Unfair contract laws
In March we praised the Morrison government for moving to ‘beef up’ the unfair contract laws for small business people. Albanese’s Labor also supports this, which is great. Unfortunately, the Bill did not pass through Parliament before the election was called.
Integrity Commission – ATO
Labor has made a big noise about Morrison failing to establish a Federal Integrity (anti-corruption) Commission. Here’s our assessment of the issues and politics of this. Morrison has a model, but Labor wants one based on the NSW Commission. The NSW Commission is, however, accused of being a kangaroo court that the High Court found breached the law. The Morrison model would, for the first time, make the ATO accountable to an external body. That’s a policy we strongly support.
Last week Morrison announced he would move on some industrial relations reform. Labor attacked and Morrison quickly reversed his stance. Here’s our assessment of the politics around this issue. Essentially, we say that the ‘big end of town’ wants changes to suit themselves. But we reckon that the ‘big end of towners’ are incompetent in managing their workplace relations.
Construction Industry Watchdog
If there’s one Labor commitment that stands out, it’s that an Albanese Labor government will close down the Australian Building and Construction Commission (ABCC). We see this as highly negative for self-employed people in the construction sector. We strongly oppose this Labor policy.
Here’s our longer assessment, but in summary:
- The ABCC has brought some discipline to the mafia-like behaviour of construction unions. Over the last two years the ABCC has had the courts impose fines totalling some $5.7 million for illegal (thuggish) behaviour.
- What’s extremely important is that the ABCC operates a Security of Payments system in the construction sector. It’s a vital service. All construction firms within the ABCC’s jurisdiction are required to pay their subcontractors within payment terms. If they are late, they must report this to the ABCC. Subcontractors can lodge complaints with the ABCC over late payment.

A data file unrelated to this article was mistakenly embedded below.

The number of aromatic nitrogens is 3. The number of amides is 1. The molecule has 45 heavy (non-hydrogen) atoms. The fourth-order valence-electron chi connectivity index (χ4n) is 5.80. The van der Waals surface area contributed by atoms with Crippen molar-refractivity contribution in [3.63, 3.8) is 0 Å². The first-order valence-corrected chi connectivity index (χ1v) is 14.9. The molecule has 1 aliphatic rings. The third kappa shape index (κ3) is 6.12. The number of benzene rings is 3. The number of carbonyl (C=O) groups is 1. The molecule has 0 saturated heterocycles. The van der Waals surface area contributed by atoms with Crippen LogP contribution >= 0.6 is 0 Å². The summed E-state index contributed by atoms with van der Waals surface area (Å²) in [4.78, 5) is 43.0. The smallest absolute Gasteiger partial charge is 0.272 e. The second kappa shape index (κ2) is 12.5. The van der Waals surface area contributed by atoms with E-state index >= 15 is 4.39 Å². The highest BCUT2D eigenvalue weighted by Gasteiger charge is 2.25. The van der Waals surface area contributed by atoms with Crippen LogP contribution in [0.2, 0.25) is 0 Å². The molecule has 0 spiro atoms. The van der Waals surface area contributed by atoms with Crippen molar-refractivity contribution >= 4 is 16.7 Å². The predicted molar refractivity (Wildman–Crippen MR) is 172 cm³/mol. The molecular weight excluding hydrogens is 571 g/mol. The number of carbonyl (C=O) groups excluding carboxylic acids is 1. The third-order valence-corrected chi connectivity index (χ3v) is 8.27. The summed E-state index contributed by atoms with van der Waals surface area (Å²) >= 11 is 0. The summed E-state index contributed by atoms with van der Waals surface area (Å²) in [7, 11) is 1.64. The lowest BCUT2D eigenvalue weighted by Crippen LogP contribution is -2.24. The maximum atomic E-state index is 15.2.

If contractors do not pay on time, they risk sanctions that ultimately include being banned from all Commonwealth-funded work. Over around the last 5 years the ABCC has recovered some $10.7 million in outstanding payments owed to subcontractors. Some major contractors have been disciplined.
An external review of the ABCC reports a “reduction in the number of delayed payments” and “greater efforts being made to pay subcontractors on time.” This is critically important.
There’s no doubt that should Anthony Albanese’s Labor win the election, one of its highest priorities will be the elimination of the ABCC. The outcome would be renewed, unrestrained thuggery on construction sites. Further, small business tradie subcontractors would again carry the risk of not being paid. A bad outcome for all except for the thugs.
(Disclosure: Ken Phillips is a member of the ABCC Security of Payments Working Group along with representatives from the ACTU and Building Industry Associations.)
We’ll produce more election assessments on issues for self-employed people over the coming weeks.